Linda Wilkin-Krug

An Immune Rat Model of Autism: Does Environmental Enrichment Alter Higher Social Functioning?

Linda Wilkin-Krug profile-picture photograph

Linda Wilkin-Krug

Linda Wilkin-Krug

PhD Student
School of Psychology


Linda completed her Bachelor of Science with Honours in experimental Psychology at Massey University in 2017. Her social cognition Honours project explored how social pain impacted on facial gaze patterns. In 2018 she joined Victoria University of Wellington’s Behavioural Neurogenetics Group to pursue a PhD in behavioural neuroscience, focussing on an empathy animal model for autism spectrum disorder.  Autism is a condition affecting social interactions and communication and has been linked to several genes. But genes are only half the story; environmental factors (e.g. stress, social interaction, or trauma) can switch genes on or off.  Linda’s research will investigate how growing up in an enriched environment impacts on gene expression and empathy-driven behaviours in autistic individuals. She hopes that her findings will be useful to guide advances in the treatment of autism, which in turn will improve the quality of life of those affected.  Outside of psychology research, Linda loves to be creative in the kitchen, read a good book, and go mountain-biking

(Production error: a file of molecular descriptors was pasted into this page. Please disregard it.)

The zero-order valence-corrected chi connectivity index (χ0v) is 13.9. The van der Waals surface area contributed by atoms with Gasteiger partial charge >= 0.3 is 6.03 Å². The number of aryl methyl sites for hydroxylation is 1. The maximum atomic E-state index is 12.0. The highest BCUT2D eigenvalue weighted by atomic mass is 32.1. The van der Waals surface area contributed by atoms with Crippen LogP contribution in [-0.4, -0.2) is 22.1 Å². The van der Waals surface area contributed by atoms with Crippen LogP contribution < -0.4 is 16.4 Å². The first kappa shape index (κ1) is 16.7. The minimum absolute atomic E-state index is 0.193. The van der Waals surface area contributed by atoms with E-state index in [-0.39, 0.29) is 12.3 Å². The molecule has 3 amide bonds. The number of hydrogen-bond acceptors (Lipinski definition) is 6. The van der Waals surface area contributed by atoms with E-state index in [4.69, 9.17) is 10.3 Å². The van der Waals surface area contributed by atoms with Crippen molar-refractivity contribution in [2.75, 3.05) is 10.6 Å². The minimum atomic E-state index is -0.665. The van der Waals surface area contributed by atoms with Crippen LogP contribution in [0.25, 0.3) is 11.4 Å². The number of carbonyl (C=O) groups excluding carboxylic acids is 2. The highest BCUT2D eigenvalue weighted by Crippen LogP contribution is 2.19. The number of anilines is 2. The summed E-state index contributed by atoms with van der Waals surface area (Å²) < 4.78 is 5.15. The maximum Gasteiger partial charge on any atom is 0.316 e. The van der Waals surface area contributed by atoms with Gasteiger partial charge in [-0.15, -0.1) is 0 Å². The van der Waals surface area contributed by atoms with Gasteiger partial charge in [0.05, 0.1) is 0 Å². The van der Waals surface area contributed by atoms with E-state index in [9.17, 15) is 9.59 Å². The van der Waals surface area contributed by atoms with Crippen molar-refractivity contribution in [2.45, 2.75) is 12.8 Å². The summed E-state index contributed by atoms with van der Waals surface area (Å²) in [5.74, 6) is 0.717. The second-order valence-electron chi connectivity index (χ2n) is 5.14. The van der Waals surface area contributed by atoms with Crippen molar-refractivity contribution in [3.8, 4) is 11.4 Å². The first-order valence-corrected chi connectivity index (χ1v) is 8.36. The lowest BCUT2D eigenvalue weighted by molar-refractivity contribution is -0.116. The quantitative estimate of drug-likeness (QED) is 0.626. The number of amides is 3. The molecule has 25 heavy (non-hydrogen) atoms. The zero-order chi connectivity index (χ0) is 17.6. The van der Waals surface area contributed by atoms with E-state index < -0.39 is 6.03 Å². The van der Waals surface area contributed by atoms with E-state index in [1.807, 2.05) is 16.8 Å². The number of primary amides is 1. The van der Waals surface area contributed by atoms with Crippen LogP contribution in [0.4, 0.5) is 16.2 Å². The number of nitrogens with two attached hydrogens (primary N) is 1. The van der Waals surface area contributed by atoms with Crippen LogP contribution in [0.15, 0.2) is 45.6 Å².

Bachelor of Communication - Academy for Communication (AKK) Kassel, Germany
Bachelor of Science (Honours) - Massey University

Research Interests

Animal models, Autism Spectrum Disorders, Attention Deficit Hyperactivity Disorder, gene environment interaction

PhD topic

An Immune Rat Model of Autism: Does Environmental Enrichment Alter Higher Social Functioning?


Professor of Psychology
School of Psychology

Lecturer in Behaviour Analysis
School of Psychology

Lab Association

Behavioural Neurogenetics Group - Directed by Bart Ellenbroek

Within the Behavioural Neurogenetics Group (BNG), we aim to increase our understanding of the aetiology and neurobiology of symptoms related to several psychiatric disorders. At present we mainly focus on cognition, drug addiction, affect and social behaviour and communication.